Freezer-Friendly Holiday Cookies

These Christmas cookies don't mind waiting around in the cold one bit. Get a leg up on holiday preparations by taking advantage of Christmas cookies' affinity for freezing. Each Santa-special treat can freeze for up to three months.

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Steal This Home's Cottage-Style Decorations!

Warm and welcoming, cottage style is effortless and translates perfectly into the holiday season. Mix old and new for a flexible Christmas decorating style that you can make your own -- here┬┐s how Kelly, the blogger at Talk of the House, shows off her cottage style.

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Christmas Ornament Crafts

Keep these handmade Christmas ornaments for yourself, or use them as one-of-a-kind gifts this holiday season. Each of these 20+ Christmas ornament crafts is easy to make and perfect for this year's Christmas decorating.

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Our Best Cookie-in-a-Jar Recipes

In need of a creative addition to your cookie exchange party or a tasty gift for friends and family? Look no further than our collection of irresistible cookie-in-a-jar recipes. Each holiday-ready gift takes less than 30 minutes to prepare and features layer upon layer of favorite cookie, brownie, or blondie mix-ins.

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Decorated Christmas Trees

The star of your Christmas decorations -- the tree! -- deserves extra attention. Here are four diverse looks you should consider for your tree decorating scheme.

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Pretty Christmas Wreaths

Deck the halls with these gorgeous winter wreaths that will bring holiday cheer to your Christmas decor. Christmas wreaths are often made with fir, but we share alternative wreath supplies that could inspire this year's front door.

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Genius Christmas Hacks

Get ready for the Christmas season with our clever tricks to simplify the holidays. Including crafty Christmas wrapping ideas, must-try ideas for hosting guests, and why-didn't-I-think-of-that Christmas shortcuts, our tips for the holiday season are guaranteed to make your life easier.

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Outdoor Holiday Lighting Tips

Whatever style of outdoor holiday lighting you choose, installing it can be a snap.

Greet your guests with seasonal style by adding lights to your front entry. Getting a strand of outdoor lights evenly-spaced and facing the same direction used to be quite an accomplishment. As much as outdoor lights are a beauty to behold, they can be a beast to install -- and you're trying to tame this unwieldy tangle on a chilly December day.

A little Yankee ingenuity has come to the rescue. New styles of clips that attach to the gutter, inside the doorway or along the walkway make it easier to space bulbs evenly and allow you to easily direct the lights.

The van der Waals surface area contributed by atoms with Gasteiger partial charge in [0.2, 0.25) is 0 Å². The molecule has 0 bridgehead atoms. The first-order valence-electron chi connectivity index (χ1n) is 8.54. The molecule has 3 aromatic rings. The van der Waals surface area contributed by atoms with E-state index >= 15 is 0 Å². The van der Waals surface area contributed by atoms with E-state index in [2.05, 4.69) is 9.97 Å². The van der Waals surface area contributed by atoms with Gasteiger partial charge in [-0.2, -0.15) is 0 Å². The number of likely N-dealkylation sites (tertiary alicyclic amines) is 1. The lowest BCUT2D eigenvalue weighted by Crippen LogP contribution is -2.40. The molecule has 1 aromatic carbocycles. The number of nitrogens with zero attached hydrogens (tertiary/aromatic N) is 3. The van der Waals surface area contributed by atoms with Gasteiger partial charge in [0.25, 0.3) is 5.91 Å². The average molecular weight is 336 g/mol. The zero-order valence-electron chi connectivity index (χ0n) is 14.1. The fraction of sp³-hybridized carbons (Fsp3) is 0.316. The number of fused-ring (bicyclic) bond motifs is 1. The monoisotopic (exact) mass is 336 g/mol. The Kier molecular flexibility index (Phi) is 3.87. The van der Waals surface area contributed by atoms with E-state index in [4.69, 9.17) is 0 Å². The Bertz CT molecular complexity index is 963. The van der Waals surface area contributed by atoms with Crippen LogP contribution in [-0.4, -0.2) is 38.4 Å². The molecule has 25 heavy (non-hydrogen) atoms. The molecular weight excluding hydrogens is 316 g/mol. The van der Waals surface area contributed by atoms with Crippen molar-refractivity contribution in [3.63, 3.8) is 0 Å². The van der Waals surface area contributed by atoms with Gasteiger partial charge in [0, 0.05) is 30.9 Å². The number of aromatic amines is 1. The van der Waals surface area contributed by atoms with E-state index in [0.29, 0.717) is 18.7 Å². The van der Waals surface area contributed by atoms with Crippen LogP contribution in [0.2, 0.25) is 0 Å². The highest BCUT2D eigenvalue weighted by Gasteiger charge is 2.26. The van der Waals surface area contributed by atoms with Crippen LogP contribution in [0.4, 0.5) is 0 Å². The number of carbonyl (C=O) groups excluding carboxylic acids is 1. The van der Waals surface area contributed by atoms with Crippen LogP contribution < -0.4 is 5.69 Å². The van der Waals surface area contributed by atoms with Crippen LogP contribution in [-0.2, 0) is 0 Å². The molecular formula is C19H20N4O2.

Made of a sturdy plastic, the clips snap in place with ease. And the clips come in a styles suited for standard or miniature lights. You'll find them just about everywhere -- from home centers to grocery stores.

Light the path to your door with a strand of clear holiday lights. Simply push the plastic stakes into the ground, slip in the lights and close the plastic hinges to hold the lights in place. Swish some snow or moss between the lights to cover the exposed cord.

 

If the ground is frozen, use an old screwdriver and a hammer to create a starter hole. And plan on leaving the stakes in the ground until spring even if you pull the lights out after the holidays.

Before you head outdoors to string lights, be sure to do the following:

Buy lights with the same kind of plug, either stacked (like the white plugs above) or end-to-end (like the green plugs).
  • Do the math. Measure the distance to cover, and figure out how many lights and clips are needed. Chances are the length of the strands won't match the total length required and you'll need to do some adjusting. For a brighter display, place clips closer together, or run two alternating strands.
  • Measure carefully. If you're using special spacing between lights, cut a piece of cardboard or a strip of wood to the exact length. Use it to measure the space between clips.
  • Test your lights. Plug in each strand ahead of time to be sure each bulb lights up and that the sockets and cords are solid. Replace strands that have brittle cords or cracked or loose sockets.
  • Check the connections between strands to be sure they are compatible and the extension cord easily reaches the plug. Check the manufacturer's recommendations for the maximum number of strands to connect to each other. You may need to use a second extension cord.
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